Throwing good food away is harming the environment, experts say
Turning a new leaf: As part of The National’s Earth Matters coverage, we look at some potential New Year’s resolutions for the UAE to help the environment, in a series examining meat consumption, water conservation, food waste and driving habits.
Abu DHabi // Experts have conflicting views on whether eating local UAE produce is sustainable, but one thing is certain – throwing out food waste, whether local or imported, is the biggest issue when it comes to carbon emissions.
Typically, eating food grown closer to home is considered better for the environment because emissions produced by transport and extended periods of refrigeration are lower.
With 95 per cent of food being imported to the UAE, there is a huge environmental cost to eating foreign food.
But the arid environment and heat in the region make growing produce quite energy intensive, because water is used not only for growing but also to keep greenhouse temperatures down.
“In the UAE, water is needed for cooling and the energy used creates challenges. The old-fashioned greenhouses use evaporative cooling to allow us to grow into the summer season,” said Dr Richard Soppe, who works in marginal water management for the International Centre for Biosaline Agriculture. Research has shown that the amount of water used for cooling is actually more than what is used for crop development, he said.
But new science and agricultural technologies developed for the region might make a difference.
“We have to be smart on water use so, for example, we can use saline water for cooling so that we don’t deplete freshwater sources; the value of seawater is significantly less,” Dr Soppe said.
Despite this, developments are being made in the agriculture industry with hydroponics, the process of growing produce without soil that is gaining traction as a resource-efficient method.
“It saves somewhere between 30 and 70 per cent of the water used in the UAE compared with traditional technologies and there is still massive potential to make it even better,” said Yaqoob Al Balooshi, fresh foods purchase manager at the Union Coop. “Telling people that they are being good for the environment by eating local is something we are working on.”
Also good for the environment is eating hydroponically grown food, the most viable alternative growing method given the UAE’s poor soil composition.
A farmer in Sweihan, who wanted to remain anonymous, said that growing hydroponically saved him significantly more water than traditional greenhouse methods.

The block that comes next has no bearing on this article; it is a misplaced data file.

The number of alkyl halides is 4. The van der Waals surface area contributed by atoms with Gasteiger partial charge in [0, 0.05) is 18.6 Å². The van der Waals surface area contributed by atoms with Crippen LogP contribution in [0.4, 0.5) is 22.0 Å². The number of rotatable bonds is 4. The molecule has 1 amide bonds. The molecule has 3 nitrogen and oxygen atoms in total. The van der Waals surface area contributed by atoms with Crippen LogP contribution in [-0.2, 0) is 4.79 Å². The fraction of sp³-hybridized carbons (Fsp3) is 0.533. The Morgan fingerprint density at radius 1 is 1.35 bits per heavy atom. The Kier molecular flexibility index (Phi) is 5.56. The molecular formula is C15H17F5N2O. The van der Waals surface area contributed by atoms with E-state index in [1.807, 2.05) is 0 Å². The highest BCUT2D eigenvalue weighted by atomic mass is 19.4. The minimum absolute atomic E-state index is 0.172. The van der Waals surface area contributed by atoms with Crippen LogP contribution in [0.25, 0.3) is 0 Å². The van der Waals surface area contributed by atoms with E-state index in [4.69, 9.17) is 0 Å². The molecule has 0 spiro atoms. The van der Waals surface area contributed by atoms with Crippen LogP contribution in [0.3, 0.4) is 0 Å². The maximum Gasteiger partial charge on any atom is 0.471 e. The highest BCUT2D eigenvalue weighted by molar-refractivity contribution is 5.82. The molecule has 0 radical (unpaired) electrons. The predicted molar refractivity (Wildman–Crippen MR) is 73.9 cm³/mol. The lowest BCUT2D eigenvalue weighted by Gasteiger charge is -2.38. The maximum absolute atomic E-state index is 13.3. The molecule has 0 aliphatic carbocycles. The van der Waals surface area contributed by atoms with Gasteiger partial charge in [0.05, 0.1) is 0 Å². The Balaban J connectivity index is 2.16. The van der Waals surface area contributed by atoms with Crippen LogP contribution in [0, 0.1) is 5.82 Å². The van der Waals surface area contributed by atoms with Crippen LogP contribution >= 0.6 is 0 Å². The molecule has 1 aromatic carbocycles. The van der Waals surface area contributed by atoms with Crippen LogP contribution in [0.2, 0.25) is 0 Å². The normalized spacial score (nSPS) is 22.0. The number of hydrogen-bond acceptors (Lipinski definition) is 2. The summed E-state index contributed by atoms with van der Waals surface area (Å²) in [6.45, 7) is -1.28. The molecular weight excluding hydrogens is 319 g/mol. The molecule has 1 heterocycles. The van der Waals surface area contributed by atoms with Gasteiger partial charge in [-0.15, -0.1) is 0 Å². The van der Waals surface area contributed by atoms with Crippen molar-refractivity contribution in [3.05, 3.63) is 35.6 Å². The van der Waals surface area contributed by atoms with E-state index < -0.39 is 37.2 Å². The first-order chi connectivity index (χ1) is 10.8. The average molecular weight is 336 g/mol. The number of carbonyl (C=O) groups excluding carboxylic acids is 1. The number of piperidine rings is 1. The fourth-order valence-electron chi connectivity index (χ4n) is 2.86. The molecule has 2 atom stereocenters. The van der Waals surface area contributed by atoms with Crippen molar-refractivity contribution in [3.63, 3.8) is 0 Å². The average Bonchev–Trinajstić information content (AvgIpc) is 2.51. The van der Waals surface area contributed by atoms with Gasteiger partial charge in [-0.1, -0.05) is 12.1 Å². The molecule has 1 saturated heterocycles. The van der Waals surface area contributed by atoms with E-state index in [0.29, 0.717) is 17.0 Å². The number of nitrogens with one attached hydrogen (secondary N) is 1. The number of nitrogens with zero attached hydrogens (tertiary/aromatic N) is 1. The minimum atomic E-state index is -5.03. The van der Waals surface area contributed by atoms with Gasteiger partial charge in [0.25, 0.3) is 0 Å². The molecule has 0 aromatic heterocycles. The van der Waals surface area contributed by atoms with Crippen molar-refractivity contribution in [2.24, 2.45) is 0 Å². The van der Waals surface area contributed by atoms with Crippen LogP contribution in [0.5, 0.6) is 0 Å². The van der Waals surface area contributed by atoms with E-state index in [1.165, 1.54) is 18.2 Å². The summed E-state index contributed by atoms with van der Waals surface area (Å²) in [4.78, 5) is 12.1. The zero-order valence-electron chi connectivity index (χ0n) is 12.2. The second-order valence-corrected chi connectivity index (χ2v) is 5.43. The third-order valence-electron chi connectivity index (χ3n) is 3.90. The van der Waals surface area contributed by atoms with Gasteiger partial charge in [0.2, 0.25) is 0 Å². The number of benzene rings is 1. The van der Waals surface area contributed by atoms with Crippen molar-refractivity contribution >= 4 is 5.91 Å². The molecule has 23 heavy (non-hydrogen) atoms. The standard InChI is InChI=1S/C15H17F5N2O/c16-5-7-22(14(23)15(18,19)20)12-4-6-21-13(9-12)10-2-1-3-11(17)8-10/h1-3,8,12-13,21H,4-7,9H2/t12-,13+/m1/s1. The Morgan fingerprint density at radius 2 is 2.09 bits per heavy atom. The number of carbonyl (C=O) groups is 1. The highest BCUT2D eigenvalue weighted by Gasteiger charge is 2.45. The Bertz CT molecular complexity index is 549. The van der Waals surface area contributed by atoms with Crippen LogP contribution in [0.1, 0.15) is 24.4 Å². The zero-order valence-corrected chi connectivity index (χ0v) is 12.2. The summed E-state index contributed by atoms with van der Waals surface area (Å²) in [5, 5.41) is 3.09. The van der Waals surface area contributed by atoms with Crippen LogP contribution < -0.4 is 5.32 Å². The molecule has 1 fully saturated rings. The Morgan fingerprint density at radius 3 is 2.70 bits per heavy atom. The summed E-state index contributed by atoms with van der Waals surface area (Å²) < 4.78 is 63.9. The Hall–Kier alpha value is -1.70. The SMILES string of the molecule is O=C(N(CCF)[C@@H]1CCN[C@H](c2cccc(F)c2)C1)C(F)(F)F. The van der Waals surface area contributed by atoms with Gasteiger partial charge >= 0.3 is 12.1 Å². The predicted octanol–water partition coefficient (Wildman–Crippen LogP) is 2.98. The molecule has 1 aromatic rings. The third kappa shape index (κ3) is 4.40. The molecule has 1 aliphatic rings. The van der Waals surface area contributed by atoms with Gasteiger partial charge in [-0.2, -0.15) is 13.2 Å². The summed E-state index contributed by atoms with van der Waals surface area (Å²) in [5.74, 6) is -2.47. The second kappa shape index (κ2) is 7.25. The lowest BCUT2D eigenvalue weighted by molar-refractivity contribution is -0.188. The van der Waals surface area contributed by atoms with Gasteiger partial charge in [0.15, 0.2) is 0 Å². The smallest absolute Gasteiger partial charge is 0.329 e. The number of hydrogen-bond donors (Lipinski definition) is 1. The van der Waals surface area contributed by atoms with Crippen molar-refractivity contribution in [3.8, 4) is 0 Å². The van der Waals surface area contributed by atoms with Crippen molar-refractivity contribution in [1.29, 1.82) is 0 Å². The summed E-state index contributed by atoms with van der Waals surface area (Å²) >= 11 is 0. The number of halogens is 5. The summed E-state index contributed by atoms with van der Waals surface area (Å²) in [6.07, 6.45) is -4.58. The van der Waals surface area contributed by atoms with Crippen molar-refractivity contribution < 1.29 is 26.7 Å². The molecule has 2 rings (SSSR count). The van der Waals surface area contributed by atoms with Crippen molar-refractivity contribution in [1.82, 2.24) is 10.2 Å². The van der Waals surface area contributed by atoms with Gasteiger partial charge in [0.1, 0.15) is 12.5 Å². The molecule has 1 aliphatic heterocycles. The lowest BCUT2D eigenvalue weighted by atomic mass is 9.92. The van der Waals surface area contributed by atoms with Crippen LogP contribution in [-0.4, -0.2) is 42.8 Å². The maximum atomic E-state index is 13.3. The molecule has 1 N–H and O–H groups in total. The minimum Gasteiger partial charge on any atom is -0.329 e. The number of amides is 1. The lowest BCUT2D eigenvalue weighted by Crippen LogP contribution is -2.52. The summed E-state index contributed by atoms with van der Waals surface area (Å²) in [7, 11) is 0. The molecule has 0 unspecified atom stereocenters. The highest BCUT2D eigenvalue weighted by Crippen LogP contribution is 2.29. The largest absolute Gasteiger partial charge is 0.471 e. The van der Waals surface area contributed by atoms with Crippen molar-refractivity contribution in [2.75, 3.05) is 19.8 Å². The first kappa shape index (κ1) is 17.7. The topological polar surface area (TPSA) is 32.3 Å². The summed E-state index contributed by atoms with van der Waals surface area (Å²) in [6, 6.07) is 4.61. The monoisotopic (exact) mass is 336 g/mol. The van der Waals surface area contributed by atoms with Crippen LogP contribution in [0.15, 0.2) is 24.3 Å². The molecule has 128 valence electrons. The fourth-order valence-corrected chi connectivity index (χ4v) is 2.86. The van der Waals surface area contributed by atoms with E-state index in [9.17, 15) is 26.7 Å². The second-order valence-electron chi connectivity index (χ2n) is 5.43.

“Everything is taken into consideration when you have a system, things that you don’t consider when using soil in the UAE with high temperatures – we lose a lot of water because of evaporation,” he said.
Despite conflicting views, however, the best way to save on food emissions is to eat what you buy. Although no statistics are available in the region, the Food and Agriculture Organisation of the United Nations estmates that a third of our food is thrown out.
Beyond the waste, the process goes down to consumer behaviour, said Dr Soppe.
“Changing consumer behaviour, the expectation of perfect produce, if we can change that then we are closer to consumer sustainability. Food waste in general is the biggest problem. When we have guests, we overcook, when we don’t see a perfect cucumber, we don’t choose it,” he said.
Although eating exclusively local is impractical at the moment, some consumers might be surprised to find out that a big part of the environmental cost of eating imported food is incurred during the process of extending its shelf life and not during the transport.
For every vegetable and fruit, there are varying methods of preservation. Apples, for example, undergo an energy-intensive process whereby it is taken through tests before being chilled to just about freezing temperatures for months before sale. The refrigeration is an environmentally costly process.
Regardless of the debate around eating local or imported, the best thing consumers can do today to minimise their food carbon footprint is to buy no more than enough food, to minimise waste.
“Now, consumers have higher expectations and it makes a lot of food waste. So much energy is put in to growing an apple but, because it is not perfect, because it has blemishes, it cannot be sold anymore,” said Dr Soppe. “We need to start changing how we value our food.”
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Updated: January 3, 2017 04:00 AM